We aimed at investigating the prevalence and the prognostic significance for fatal and non fatal cardiovascular (CV) events of different electrocardiographic (ECG) criteria for left ventricular hypertrophy (LVH) in normal weight, overweight and obese subjects in an adult Italian population.Design and method:
18330 adults (mean age 54 ± 11 years, 55% women, 53% hypertensives) were analyzed from the Moli-sani cohort. Obesity was defined using the ATPIII criteria. ECG-LVH was defined according to ESH-ESC guidelines.Results:
The age and sex-adjusted prevalence of ECG-LVH did not differ from normal weight subjects to class 2–3 obesity subjects when the strain or Cornell Voltage (CorVol) criteria were used. In overweight and obese patients, as compared with normal weight subjects, a progressively lower prevalence of ECG-LVH was observed when the Sokolow-Lyon (SL) index was used, while a higher prevalence was shown by using the aVL-R-wave voltage (>11 and >5.7 mm) and the Cornell Voltage-QRS duration product (CP). The incidence of CV events was significantly greater in subjects with ECG-LVH diagnosis by the CorVol (HR 1.89, 95% CI 1.05 to 3.39), the CP (HR 1.87, 95% C1.31 to 2.67), and the presence of strain (HR 1.89, 95% CI 1.05 to 3.39). After adjusting for different confounders (age, sex, cigarette, hypertension, hypercholesterolemia, diabetes, income, education, occupational class, physical activity) and for BMI categories, only the CP remained significantly associated to a higher incidence of CV events (HR 4.8; 95% CI 1.85 to 12.45). The predictive significance of different LVH criteria were assessed across BMI categories; after adjusting for different confounders, LVH identified by a R wave in aVL > 11 (HR 4.63; 95% CI 1.37 to 15.62) and the presence of strain (HR 24.1; 95% CI 2.85 to 204) were significantly associated with an increased risk of CV events in class 2–3 obesity subjects; CV-LVH remained an independent predictor of events only in class 1 obesity individuals (HR 1.76; 95% CI 1.16 to 2.67), while CP-LVH predicted an increased risk of CV events only in normal weight or overweight subjects (HR 2.55; 95% CI 1.53 to 4.26 and HR 2.72; 95% CI 1.14 to 6.48, respectively).Conclusions:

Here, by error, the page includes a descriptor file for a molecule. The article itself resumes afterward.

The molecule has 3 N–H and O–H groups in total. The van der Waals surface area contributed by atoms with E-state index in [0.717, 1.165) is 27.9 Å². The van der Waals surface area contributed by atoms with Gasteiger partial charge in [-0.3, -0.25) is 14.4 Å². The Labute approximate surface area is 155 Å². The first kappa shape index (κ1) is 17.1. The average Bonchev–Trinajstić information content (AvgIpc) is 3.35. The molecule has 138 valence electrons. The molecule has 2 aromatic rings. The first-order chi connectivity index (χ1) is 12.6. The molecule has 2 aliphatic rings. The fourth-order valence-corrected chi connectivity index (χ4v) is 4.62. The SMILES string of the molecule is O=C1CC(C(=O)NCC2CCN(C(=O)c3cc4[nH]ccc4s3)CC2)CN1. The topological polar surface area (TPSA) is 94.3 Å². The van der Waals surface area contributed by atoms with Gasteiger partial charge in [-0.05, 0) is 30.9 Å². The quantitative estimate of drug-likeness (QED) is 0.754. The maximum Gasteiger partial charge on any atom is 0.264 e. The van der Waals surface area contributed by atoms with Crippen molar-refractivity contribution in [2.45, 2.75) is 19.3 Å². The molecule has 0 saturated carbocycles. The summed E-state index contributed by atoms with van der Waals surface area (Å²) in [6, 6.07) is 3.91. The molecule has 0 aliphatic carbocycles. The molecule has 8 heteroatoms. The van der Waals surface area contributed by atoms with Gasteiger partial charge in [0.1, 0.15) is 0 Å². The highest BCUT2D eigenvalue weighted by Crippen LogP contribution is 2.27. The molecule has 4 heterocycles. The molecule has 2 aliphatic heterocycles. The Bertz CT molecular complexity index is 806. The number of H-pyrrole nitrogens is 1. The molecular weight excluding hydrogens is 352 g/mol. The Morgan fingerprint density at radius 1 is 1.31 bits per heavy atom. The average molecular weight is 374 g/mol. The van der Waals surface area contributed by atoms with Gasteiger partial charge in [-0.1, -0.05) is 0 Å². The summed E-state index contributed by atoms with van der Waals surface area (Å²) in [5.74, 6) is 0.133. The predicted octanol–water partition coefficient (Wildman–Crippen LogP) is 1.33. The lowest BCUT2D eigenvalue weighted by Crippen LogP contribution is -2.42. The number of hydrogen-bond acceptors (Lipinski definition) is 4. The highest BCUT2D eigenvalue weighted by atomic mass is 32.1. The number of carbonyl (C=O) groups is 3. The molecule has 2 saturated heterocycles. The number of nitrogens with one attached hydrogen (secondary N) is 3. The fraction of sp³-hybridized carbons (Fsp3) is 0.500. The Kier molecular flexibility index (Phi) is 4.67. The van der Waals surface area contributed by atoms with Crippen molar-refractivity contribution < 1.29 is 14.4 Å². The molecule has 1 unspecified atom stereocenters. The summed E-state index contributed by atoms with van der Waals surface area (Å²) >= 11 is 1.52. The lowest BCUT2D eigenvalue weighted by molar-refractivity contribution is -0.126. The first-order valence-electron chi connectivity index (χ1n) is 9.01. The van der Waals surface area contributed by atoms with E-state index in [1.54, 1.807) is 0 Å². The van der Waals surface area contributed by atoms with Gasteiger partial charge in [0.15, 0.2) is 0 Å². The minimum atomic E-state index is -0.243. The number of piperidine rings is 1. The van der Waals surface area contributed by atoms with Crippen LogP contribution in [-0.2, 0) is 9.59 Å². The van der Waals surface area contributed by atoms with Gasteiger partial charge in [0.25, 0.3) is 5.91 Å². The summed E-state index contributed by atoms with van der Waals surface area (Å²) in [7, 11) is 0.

Our results confirm that ECG-LVH prevalence may differ according to the criteria used, across BMI categories. The use of different LVH criteria according to BMI categories may improve CV risk stratification in a general population independently of several confounding factors.